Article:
βιαζόμενον δέ τινα πρὸς ἐναντίον ῥεῦμα ποταμοῦ μετὰ τῶν ὅπλων καὶ τὰ μὲν ἀντέχοντα, τὰ δ’ ὑποφερόμενον εἰσάγων ἀνακοπάς τε ποιήσει συλλαβῶν καὶ ἀναβολὰς χρόνων καὶ ἀντιστηριγμοὺς γραμμάτων
δεινὸν δ’ ἀμφ’ Ἀχιλῆα κυκώμενον ἵστατο κῦμα,
ὤθει δ’ ἐν σάκεϊ πίπτων ῥόος, οὐδὲ πόδεσσιν
εἶχε στηρίξασθαι. [Il. 21.240ss.]
ἀραττομένων δὲ περὶ πέτρας ἀνθρώπων ψόφον τε καὶ μόρον οἰκτρὸν ἐπιδεικνύμενος ἐπὶ τῶν ἀηδεστάτων τε καὶ κακοφωνοτάτων χρονιεῖ γραμμάτων οὐδαμῇ λεαίνων τὴν κατασκευὴν οὐδὲ ἡδύνων·
σύν τε δύω μάρψας ὥστε σκύλακας προτὶ γαίῃ
κόπτ’· ἐκ δ’ ἐγκέφαλος χαμάδις ῥέε, δεῦε δὲ γαῖαν. [Od. 9.289s.]
πολὺ ἂν ἔργον εἴη λέγειν, εἰ πάντων παραδείγματα βουλοίμην φέρειν ὧν ἄν τις ἀπαιτήσειε κατὰ τὸν τόπον τόνδε· ὥστε ἀρκεσθεὶς τοῖς εἰρημένοις ἐπὶ τὰ ἑξῆς μεταβήσομαι.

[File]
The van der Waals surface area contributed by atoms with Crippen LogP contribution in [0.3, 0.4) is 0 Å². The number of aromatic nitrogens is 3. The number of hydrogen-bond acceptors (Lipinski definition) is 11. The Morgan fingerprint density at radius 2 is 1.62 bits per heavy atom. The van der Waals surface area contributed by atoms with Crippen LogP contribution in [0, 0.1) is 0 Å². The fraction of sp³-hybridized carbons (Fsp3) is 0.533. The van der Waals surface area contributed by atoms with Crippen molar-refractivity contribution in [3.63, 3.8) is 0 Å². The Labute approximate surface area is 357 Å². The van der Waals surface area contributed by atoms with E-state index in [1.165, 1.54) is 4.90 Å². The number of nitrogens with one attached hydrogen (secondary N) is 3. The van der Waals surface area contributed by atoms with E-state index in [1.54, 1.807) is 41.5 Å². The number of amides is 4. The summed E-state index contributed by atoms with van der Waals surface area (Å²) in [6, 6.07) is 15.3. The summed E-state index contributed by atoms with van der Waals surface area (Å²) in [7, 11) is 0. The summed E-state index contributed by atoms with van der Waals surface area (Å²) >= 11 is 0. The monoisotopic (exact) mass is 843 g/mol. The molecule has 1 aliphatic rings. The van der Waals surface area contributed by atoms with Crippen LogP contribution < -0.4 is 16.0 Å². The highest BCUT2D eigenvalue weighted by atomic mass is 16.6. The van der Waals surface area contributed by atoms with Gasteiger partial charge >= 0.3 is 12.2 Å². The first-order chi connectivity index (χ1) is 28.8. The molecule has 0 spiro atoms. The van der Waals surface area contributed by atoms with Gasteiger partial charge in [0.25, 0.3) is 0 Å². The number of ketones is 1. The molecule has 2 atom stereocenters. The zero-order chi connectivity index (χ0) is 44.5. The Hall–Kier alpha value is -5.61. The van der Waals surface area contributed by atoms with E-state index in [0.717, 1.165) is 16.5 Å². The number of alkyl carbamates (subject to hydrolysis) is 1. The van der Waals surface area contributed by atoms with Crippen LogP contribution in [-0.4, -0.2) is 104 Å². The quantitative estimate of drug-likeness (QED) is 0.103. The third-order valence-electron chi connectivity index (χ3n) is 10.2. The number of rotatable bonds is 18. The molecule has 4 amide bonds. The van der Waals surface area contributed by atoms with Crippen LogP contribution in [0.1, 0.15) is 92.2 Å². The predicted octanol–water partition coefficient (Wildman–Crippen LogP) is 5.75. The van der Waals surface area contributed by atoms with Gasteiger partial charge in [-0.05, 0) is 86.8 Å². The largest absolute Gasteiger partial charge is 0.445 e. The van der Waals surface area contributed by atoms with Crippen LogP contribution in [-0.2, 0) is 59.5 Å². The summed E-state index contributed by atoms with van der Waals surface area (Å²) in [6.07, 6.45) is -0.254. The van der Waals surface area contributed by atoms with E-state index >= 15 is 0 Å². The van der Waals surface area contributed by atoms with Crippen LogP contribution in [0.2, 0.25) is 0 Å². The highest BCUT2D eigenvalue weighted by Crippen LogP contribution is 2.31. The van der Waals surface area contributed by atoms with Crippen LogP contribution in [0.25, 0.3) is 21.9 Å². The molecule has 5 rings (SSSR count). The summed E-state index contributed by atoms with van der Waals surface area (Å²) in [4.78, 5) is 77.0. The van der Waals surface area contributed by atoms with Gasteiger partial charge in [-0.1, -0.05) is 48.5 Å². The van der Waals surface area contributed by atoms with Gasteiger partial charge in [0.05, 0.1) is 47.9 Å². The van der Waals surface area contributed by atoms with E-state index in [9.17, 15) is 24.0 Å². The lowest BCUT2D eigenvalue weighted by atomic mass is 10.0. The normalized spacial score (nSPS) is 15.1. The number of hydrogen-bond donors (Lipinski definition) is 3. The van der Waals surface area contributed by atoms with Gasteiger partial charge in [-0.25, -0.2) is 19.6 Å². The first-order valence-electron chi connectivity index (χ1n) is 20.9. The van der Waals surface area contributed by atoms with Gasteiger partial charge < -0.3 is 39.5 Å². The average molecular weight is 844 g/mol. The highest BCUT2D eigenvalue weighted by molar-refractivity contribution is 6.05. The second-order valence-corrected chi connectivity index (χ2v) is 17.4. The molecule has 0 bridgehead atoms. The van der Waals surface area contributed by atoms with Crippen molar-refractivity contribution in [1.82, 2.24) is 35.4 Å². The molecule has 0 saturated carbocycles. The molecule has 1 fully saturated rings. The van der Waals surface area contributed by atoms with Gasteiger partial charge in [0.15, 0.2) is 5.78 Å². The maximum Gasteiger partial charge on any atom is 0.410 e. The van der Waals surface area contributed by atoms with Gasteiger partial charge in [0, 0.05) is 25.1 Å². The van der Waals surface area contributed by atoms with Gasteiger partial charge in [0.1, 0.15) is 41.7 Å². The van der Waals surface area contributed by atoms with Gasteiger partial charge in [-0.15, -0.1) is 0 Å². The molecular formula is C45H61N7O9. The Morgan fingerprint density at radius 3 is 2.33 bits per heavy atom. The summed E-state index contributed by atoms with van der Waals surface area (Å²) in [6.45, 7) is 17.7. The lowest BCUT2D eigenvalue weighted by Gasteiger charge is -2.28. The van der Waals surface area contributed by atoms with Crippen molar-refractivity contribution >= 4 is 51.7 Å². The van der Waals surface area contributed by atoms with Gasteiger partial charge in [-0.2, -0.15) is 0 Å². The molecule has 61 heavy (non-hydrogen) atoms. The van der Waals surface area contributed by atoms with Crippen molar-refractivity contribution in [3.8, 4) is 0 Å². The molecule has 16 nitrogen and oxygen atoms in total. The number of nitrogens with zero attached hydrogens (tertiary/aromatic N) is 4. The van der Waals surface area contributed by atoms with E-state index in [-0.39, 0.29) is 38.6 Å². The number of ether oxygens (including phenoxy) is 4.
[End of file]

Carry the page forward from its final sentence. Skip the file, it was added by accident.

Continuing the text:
(Dionysius of Halicarnassus, Peri Suntheseōs Onomatōn 16.99-100)
And when he depicts a warrior in full armour forcing his way forward against the contrary current of a river, now holding his own, now being carried off his feet, he will introduce clashings of syllables, delays in the rhythm, and letters which hold up the flow:
Around Achilles swirled a terrible tempestuous wave:
Its current dashed against his shield and swept away his feet
From their firm stance.
When men are being dashed against rocks, and he is portraying the noise and their pitiable fate, he will dwell on the most unpleasant and ill-sounding letters, nowhere attempting to make the arrangement smooth or attractive:
A pair of them he snatched and dashed, like puppies on the ground.
Their brains flowed freely on the floor and incarnadined the rocks
It would be a long task if I should set myself to produce examples of all the usages that might be required to illustrate this subject. I shall therefore content myself with what has been said and proceed to the next topic.
(tr. Stephen Usher)